DEBT is the only mountain that is easier to climb up than trek down. The agricultural industry has climbed the mountain at speed in the past 20 years.
Total rural debt has increased fivefold – up from $13 billion in 1993 to $64.3 billion at the end of 2013.
Much of the increased debt in the industry was taken on in a period of optimism during the mid-2000s.
Asset values soared – in the north Queensland pastoral industry prices went up from about $500 per hectare to more than $2500 per hectare.
Consequently, graziers were encouraged to, and in many cases did, take on more debt.
Since the Global Financial Crisis asset values have fallen by roughly 40 per cent
If you go to The Economist’s website you can pull up an interactive graph of house prices in US cities like Phoenix, Las Vegas and Detroit. You could add another line called “north Queensland grazing industry” – it would not look out of place.
Indeed, it would be highest “hill” among them all. In the US house prices “only” went up between two and three times before falling by about a third.
It should not be surprising then that many Australian farmers are struggling with debt. The American sub-prime crisis wreaked havoc through the US economy and it engendered unprecedented government policy responses.
The Obama administration set aside $75 billion to provide assistance in restructuring loan terms and refinancing at lower rates.
Even in Australia, where there was no house price crisis, the Australian government spent $15.5 billion buying residential mortgages from banks.
In rural areas the government has responded with $430 million in loans in response to the drought, and these loans have supported some. In Queensland, 97pc of the funds allocated last year have been lent to farmers.
But the issue with debt pre-dates the drought and will outlast it. I believe that if suburban land values had risen and fallen like rural land values have, we would have had a bigger response.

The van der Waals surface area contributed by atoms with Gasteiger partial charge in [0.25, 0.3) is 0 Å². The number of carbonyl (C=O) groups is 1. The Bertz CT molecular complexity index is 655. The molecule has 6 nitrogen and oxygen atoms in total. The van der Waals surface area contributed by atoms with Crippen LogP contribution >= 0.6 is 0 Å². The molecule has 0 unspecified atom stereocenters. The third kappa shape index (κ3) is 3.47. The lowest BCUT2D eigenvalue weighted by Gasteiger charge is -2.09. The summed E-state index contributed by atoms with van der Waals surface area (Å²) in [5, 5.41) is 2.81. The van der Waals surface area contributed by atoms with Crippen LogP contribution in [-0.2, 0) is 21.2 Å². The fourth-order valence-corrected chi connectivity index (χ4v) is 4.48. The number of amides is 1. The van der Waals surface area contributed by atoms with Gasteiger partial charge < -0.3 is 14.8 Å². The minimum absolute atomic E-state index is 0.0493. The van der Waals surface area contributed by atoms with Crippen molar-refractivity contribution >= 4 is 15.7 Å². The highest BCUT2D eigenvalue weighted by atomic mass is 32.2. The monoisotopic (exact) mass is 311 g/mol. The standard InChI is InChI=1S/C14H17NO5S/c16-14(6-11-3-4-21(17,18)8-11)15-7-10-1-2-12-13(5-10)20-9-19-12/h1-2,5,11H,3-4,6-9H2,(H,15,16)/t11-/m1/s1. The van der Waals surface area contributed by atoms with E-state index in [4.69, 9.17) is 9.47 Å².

That is why I and others have called for a Senate inquiry into rural debt. It would be just one vehicle to help lift the profile of this issue in the minds of politicians, and explore ways to fix it.
There is no knight in shining armour to help solve all of the industry’s issues.
Governments cannot play that role because:
- There is no spare cash in Canberra.
- It is not fair on those that did not take out debt if Canberra simply bails everyone out.
It is irresponsible and ultimately counterproductive to raise hopes beyond what politicians can achieve.
Yet, in my firm view there is a role for government to work with the industry, to work with banks, to help work through these issues.
Just like in the US housing crisis, governments can help people and banks adjust to a changed environment through renegotiated terms and assistance packages.
They will never remove all pain for people but they can help transform businesses from a high-debt, nowhere-to-go situation, to one in which debt is manageable and they have a future to work towards.
The debt situation is a national issue too.
If we want our beef industry to respond to the burgeoning demand in Asia, we need them to be flexible enough to do so.
Being in too much debt is like having your feet stuck in wet concrete.
We need people to have the confidence and the ability to restock their properties when prices lift again.